Quick facts

In April 2020:

  • There were 12.3 million people in Ontario aged 15 years or older
    • 7.3 million (59%) were in the labour force, including those who had worked, were unemployed or did not work at their job because of ongoing business closures. The labour force declined by 452,300 or 9.1% compared to March
    • 6.5 million (53%) were employed, down by a record 689,200 jobs or 15.3% from March
  • Ontario's unemployment rate increased to 11.3% from 7.6% and 822,400 people were unemployed, up by 236,800 or 6.6% from March
Important note:

This report is based on the Labour Force Survey (LFS), a household survey carried out by Statistics Canada. April’s Labour Force Survey more fully reflects the labour market impacts currently being felt from the COVID-19 pandemic than March’s LFS results. April’s results cover the reference week of April 12 to 18. Ontario’s mandatory closure of non-essential businesses and other measures aimed at addressing the impact of COVID-19 only took effect on March 24, while the March survey was conducted between March 22 and March 31 and covered the March 15 to 21 employment reference period.

Employment fell in April

Employment in Ontario fell by a record 689,200 net jobs in April. Ontario’s share of national job losses (36%) since February was slightly below the province’s 39% share of employment in Canada.

Employment in Ontario in April was 6,463,100, a decline of 1,092,000 jobs (−14.5%) compared to February. The total job losses over the two-month period are four times the size of the job losses in the 2008/09 downturn (−272,500 peak to trough), and more than double the percentage decline in the 1991 recession (−6.9%), previously the deepest recession since the current timeseries began in 1976.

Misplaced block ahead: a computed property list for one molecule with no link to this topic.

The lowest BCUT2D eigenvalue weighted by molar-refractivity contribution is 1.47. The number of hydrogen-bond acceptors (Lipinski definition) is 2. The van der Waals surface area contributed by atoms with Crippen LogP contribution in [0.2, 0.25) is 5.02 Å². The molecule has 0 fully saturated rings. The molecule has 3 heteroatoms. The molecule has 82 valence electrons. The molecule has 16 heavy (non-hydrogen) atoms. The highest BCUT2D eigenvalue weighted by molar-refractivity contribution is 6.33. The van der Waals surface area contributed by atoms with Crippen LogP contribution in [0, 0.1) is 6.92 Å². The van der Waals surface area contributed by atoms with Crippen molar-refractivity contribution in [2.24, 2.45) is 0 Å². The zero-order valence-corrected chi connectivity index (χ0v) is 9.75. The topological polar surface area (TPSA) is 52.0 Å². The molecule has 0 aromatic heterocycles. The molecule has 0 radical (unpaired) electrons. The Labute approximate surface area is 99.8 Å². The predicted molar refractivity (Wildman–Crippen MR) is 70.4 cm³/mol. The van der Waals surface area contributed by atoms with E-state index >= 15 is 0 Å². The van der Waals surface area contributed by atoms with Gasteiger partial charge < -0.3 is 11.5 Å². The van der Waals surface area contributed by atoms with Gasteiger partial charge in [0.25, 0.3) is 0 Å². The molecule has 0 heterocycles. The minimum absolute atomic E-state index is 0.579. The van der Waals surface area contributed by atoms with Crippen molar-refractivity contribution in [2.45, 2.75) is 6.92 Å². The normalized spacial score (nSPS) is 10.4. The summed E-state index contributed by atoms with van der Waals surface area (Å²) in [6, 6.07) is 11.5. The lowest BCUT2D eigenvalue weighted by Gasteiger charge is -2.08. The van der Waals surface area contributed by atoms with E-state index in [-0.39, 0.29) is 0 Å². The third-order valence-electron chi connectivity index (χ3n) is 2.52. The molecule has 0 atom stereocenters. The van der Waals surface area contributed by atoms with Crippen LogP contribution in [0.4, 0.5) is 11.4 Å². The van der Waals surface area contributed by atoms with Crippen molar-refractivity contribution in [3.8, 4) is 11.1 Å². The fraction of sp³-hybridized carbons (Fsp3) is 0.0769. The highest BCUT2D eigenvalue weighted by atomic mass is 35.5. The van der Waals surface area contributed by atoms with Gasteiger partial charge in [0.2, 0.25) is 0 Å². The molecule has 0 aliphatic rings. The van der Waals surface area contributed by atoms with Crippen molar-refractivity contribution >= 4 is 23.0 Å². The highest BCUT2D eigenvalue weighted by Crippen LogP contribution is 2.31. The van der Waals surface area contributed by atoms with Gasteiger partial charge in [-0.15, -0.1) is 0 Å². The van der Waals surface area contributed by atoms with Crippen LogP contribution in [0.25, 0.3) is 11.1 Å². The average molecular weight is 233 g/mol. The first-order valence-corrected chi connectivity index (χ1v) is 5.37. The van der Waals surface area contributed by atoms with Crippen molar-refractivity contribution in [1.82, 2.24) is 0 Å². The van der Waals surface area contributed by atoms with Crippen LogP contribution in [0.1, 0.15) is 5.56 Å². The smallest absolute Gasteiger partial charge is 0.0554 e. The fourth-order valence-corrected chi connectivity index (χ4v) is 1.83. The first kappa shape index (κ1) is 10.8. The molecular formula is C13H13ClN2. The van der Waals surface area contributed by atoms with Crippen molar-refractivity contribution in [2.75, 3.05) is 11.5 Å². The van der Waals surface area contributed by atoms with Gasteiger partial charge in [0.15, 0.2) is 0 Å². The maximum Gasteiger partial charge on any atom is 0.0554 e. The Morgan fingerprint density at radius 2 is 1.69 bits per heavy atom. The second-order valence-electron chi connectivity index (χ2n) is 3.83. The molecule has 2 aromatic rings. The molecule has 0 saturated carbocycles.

All sectors except agriculture and utilities recorded job losses, led by wholesale and retail trade (−143,300), manufacturing (−100,000), accommodation and food services (−96,200) and construction (−93,800). Over the past two months, employment fell in all sectors compared with February.

The total number of hours worked in Ontario in April declined by about 28% compared to February.

Chart 1 shows employment in Ontario from January 2015 to April 2020.

Line graph for chart 1 shows employment in Ontario decreasing from 6,878,700 in January 2015 to 6,463,100 in April 2020.

Source: Statistics Canada, Labour Force Survey, Table 14-10-0287-01, (seasonally adjusted data).

Download data, chart 1

Full-time vs. part-time

Full-time employment declined by 464,400, while part-time employment declined by 224,800. Part-time workers have accounted for 35% of all job losses since February, despite accounting for 18% of total employment.